Severo Moto, Equatorial Guinea’s exiled opposition leader was back in the news this week. You’d think he’d be laying low after getting caught up in a highly publicized and ill-fated coup attempt in 2004, but apparently not. The Associated Press reports that Mr. Moto was arrested in Toledo, Spain after police found weapons stashed in a car trunk. The weapons were set to be shipped to Equatorial Guinea, and Moto was arrested pending trial on arms trafficking charges.
A fellow member of the banned opposition group Progress Party of Equatorial Guinea, Saturnino Ncogo Mbomio, died in custody of a scull fracture earlier this week at Equatorial Guinea’s notorious Black Beach prison. Supposedly he was injured after falling from his bed (This seems to be happening a lot lately). Mbomio was arrested after the discovery of weapons in the boot of a car that had been exported from Spain (The PPEG needs to find a new method of transport for their weapons, I think). Equatorial Guinean authorities contended that the arms were to be used in a coup attempt planned in conjunction with Moto.
Although Spain has provided a haven for Severo Moto, his time of residence there has not been without some controversy. Granted political asylum in 1986, his protected status was revoked in 2005, when Spanish authorities claimed he was using the country as a base for coup attempts on Equatorial Guinea. Moto appealed that decision, and the ruling was overturned last month by Spain’s Supreme Court. With his recent arrest, perhaps Moto will finally find himself out in the cold.
Severo Moto’s personal history and his relationship with Spain merit a mention. Although Moto currently leads what he terms the “Government of Equatorial Guinea in Exile,” he was a former member of that country’s repressive Macias regime during the 1970s. He served as director of television and radio programming, handling official propaganda. Later he worked in the ministry of information under the current dictator, Brigadier General Teodoro Obiang Nguema Mbasogo. His rift with the government occurred when he and Obiang had a falling out over a woman. She was the face that launched a thousand coups.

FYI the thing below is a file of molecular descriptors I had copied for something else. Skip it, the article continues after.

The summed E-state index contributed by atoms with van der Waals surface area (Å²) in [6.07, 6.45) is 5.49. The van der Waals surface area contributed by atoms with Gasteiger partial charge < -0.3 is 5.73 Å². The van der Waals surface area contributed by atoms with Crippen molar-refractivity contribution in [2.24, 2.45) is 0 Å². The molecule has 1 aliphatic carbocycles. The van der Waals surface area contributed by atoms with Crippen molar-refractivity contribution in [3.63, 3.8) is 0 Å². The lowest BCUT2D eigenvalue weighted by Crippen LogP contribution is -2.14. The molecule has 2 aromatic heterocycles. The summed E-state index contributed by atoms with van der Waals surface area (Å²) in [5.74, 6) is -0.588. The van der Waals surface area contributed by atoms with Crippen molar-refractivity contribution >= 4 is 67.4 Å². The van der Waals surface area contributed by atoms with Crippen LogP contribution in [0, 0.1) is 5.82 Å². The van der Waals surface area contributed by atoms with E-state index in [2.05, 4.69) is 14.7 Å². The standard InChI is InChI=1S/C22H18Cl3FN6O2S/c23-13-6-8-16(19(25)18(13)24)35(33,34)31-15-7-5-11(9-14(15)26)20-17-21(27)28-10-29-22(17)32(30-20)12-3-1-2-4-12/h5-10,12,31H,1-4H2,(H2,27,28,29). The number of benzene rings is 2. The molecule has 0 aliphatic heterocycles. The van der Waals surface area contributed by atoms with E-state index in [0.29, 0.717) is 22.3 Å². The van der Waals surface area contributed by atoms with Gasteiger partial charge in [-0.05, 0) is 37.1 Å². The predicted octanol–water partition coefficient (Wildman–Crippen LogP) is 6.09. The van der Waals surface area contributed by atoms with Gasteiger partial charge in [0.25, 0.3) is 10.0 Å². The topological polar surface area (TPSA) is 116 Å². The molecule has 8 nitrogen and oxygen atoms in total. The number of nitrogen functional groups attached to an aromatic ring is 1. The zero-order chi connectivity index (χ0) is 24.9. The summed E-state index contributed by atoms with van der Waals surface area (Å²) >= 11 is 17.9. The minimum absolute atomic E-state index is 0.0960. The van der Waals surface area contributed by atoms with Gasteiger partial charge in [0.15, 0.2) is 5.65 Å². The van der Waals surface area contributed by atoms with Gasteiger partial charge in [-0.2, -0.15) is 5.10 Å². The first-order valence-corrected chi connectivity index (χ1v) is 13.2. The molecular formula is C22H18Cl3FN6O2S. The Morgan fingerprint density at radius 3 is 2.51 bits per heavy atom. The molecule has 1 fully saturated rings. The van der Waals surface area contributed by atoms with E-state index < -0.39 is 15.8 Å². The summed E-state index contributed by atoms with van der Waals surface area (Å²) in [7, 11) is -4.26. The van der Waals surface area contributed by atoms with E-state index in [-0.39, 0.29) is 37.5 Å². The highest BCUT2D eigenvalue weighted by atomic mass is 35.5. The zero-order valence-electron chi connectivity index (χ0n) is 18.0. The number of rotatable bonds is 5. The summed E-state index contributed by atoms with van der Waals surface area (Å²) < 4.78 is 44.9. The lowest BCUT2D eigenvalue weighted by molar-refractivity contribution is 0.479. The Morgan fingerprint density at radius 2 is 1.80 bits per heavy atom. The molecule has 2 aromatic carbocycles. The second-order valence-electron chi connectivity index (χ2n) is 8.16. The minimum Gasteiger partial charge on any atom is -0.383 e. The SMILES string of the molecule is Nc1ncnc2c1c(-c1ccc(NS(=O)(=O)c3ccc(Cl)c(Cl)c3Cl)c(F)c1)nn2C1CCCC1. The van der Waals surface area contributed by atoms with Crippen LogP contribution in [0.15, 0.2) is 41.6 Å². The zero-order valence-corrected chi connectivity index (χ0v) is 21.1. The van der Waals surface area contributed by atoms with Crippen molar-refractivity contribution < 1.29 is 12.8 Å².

Moto left Equatorial Guinea after extreme animosity developed between himself and Obiang. He has since has been involved in a series of coup attempts. The government of Equatorial Guinea sentenced him to ninety-six years in prison, in absentia, after his first attempt from Angola failed. After taking up residence in Spain, Moto got swept up in a plot backed by British and South African financiers. It was planned that hired mercenaries would depose the government, Moto would assume the presidency, and the financial backers would be rewarded with a share of the country’s oil wealth. The scheme was thwarted when their jet landed in Harare to load up on weapons, and was discovered. For more information on the incredibly convoluted but highly intriguing coup attempt, read The Wonga Coup: Guns, Thugs and a Ruthless Determination to Create Mayhem in an Oil-Rich Corner of Africa by Adam Roberts (This book gets the prize for cramming so many provoking words into one title. It’s a pity the author couldn’t include “gun-running,” “child soldier” or “George Clooney”).
Severo Moto: This picture is from his personal website. I can’t read Spanish, but I bet it’s pretty interesting.
It remains to be seen what action Spain will take against Moto. In the past the country seems to have had little problem providing a base for Moto’s opposition efforts, that is until his actions became too embarrassing to ignore. It has been alleged that Spain may have been complicit in the “wonga coup.”* In fact, it appears that Britain, Spain and America all had advanced knowledge of the 2004 plot against Equatorial Guinea, and did nothing to prevent it. Still, it’s not like booting out Obiang would be something to cry over, the Nguema family’s legacy is almost too horrific to believe.
*wonga is slang for money. It is a term bandied about at the elite prep school Eton, which was attended by several of the coup plotters.